Splanchnic vasoconstriction by angiotensin II is arterial pressure dependent
Our hypothesis was that splanchnic vasoconstriction by exogenous angiotensin II (Ang II) is significantly potentiated by local mechanisms increasing vasomotor tone and that splanchnic tissue oxygenation during administration of Ang II is perfusion pressure dependent. The aim was to study local splanchnic circulatory effects and tissue oxygenation during intravenous infusion of Ang II at different levels of regional arterial driving pressure in a whole-body large animal model. Methods:
Ang II was infused in incremental doses (0–200 μg · h−1) in anaesthetised instrumented pigs (n=8). Mean superior mesenteric arterial pressure (PSMA) was adjusted by a local variable perivascular occluder. Perivascular ultrasound and laser-Doppler flowmetry were used for measurements of mesenteric venous blood flow and superficial intestinal blood flow, respectively. Intestinal oxygenation was evaluated by oxygen tissue tension (PtiO2) and lactate fluxes. Results:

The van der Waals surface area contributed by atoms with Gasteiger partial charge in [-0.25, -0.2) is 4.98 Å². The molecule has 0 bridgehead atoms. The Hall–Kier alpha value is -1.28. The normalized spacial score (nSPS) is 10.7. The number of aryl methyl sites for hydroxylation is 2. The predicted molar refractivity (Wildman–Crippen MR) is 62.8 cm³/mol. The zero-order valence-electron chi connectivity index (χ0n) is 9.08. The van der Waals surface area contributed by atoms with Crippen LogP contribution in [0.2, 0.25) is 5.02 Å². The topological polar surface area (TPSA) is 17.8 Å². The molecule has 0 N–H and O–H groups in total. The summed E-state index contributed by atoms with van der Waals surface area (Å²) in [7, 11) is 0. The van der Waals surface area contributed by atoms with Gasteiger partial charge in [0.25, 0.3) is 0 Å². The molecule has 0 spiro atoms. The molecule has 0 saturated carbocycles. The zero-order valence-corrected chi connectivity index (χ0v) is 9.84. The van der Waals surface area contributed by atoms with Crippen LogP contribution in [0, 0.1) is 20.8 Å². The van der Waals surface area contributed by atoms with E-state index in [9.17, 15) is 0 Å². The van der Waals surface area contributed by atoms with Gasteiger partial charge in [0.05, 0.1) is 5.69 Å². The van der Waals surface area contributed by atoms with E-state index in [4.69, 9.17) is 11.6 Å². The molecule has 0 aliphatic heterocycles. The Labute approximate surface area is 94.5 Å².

Ang II produced prominent and dose-dependent increases in mesenteric vascular resistance (RSMA) when the intestine was exposed to systemic arterial pressure, but Ang II increased RSMA only minimally when PSMA was artificially kept constant at a lower level (50 mmHg) by the occluder. Although Ang II decreased PtiO2 at a PSMA of 50 mmHg, splanchnic lactate production was not observed. Conclusion:
We demonstrate that splanchnic vasoconstriction by exogenous Ang II is dependent on arterial driving pressure, suggesting significant potentiation through autoregulatory increases in vasomotor tone. Intestinal hypoxaemia does not seem to occur during short-term infusion of Ang II in doses that significantly increases systemic arterial pressure.
Document Type: Research Article
Affiliations: 1: Dept. of Surgical and Perioperative Science, Anaesthesiology and Intensive Care, Umeå University Hospital, Umeå, and 2: Dept. of Anaesthesia and Intensive Care, Sahlgrenska University Hospital, Gothenburg, Sweden
Publication date: January 1, 2002